ABOVE: Dangerous “Krokodil” drug reported in Ontario. Mark Carcasole reports. Warning: Story content and photos may be disturbing to some readers.
Nov 19, 2013 · Three new suspected cases of the flesh-eating drug krokodil have been reported in Ontario, Canada.
Recent reports suggest the flesh-eating drug known as Krokodil may have made its way into Canada. Reports surfaced last week, saying the drug had made its way into the Niagara Region.
Watch video · READ MORE: Krokodil, a flesh-eating street drug, is in Canada, reports suggest. There were also media reports that only one of the cases has been debunked.
Then c ame reports suggesting that «krokodil,» a cheap and highly addictive homemade substitute for heroin that surfaced first in Russia about 10 years ago, had appeared in Ontario’s Niagara region.
[ Related: Krokodil hype: Is toxic ‘flesh-eating’ street drug in Canada? Niagara Regional Police also stated that the reported cases had not been medically confirmed, although they urged caution. Desomorphine is known by the street name «krokodil,» the Russian word for crocodile.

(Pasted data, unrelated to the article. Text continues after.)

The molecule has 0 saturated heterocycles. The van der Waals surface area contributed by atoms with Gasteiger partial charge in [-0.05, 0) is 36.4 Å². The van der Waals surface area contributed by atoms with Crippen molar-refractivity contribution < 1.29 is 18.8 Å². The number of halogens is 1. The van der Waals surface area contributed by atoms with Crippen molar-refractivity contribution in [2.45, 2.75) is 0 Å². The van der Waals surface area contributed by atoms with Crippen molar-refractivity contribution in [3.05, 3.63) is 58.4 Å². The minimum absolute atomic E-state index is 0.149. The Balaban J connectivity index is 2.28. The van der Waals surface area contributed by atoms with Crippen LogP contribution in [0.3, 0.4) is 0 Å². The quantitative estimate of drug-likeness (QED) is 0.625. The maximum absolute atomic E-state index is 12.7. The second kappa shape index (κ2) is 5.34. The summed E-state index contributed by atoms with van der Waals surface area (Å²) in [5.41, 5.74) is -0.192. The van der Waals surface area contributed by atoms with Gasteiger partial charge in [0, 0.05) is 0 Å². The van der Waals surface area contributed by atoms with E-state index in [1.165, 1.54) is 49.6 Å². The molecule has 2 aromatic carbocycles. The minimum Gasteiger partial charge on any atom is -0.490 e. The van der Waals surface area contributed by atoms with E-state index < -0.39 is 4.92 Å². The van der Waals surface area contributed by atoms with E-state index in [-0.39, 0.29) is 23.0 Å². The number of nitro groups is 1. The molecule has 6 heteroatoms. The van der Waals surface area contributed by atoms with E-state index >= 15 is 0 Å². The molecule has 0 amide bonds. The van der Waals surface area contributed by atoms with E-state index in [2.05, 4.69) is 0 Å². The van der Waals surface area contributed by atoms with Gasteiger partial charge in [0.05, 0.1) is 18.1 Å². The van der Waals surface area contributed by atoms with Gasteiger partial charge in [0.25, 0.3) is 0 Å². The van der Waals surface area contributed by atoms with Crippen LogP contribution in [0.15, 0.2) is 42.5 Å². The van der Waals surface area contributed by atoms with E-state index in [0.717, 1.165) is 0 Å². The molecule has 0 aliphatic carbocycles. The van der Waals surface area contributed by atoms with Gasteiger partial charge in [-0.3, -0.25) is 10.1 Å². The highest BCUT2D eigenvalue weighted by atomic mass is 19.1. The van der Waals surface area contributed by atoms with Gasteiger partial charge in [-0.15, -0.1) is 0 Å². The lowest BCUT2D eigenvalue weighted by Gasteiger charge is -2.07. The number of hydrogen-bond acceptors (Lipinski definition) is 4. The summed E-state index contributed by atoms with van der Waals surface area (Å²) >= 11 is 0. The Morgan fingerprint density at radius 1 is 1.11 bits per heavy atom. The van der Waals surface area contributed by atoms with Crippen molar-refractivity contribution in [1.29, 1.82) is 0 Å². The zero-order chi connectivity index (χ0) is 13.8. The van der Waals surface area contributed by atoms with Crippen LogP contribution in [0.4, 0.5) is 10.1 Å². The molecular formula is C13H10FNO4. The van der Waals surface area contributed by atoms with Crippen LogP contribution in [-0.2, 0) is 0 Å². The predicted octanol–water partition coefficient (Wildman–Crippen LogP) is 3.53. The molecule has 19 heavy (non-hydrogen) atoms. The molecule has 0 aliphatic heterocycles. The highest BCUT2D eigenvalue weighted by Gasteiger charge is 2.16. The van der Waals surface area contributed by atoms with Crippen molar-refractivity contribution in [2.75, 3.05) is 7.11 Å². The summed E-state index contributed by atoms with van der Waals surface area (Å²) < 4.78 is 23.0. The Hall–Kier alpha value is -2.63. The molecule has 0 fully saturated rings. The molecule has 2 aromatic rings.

Oct 09, 2013 · Krokodil, The Flesh-Eating Street Drug That Rots Skin From Inside-Out, Expands To Illinois It’s called «the most horrible drug in the world» — and it’s come to Illinois.
Three suspected cases of flesh-eating drug krokodil have been reported by health workers in Canada, sparking fears the substance is spreading internationally. Independent Canadian channel CHCH-DT
Recent reports suggested krokodil had appeared in the U.S. and Ontario’s Niagara region, but so far there’s been no confirmed evidence that the highly addictive homemade substitute for heroin is on North American streets.
According to reports, the localized soft tissue effects occur relatively quickly after the use of krokodil. There have been news reports of amputations. It appears that ulcerations may occur locally at the drug injection site or also at remote areas of the body.
But so far there is no solid, official proof that krokodil has reached Canada. The recent news reports about the drug coupled with the lack of hard evidence to back them up underline how difficult it is for health and law enforcement officials to keep up with the evolving mix of street drugs.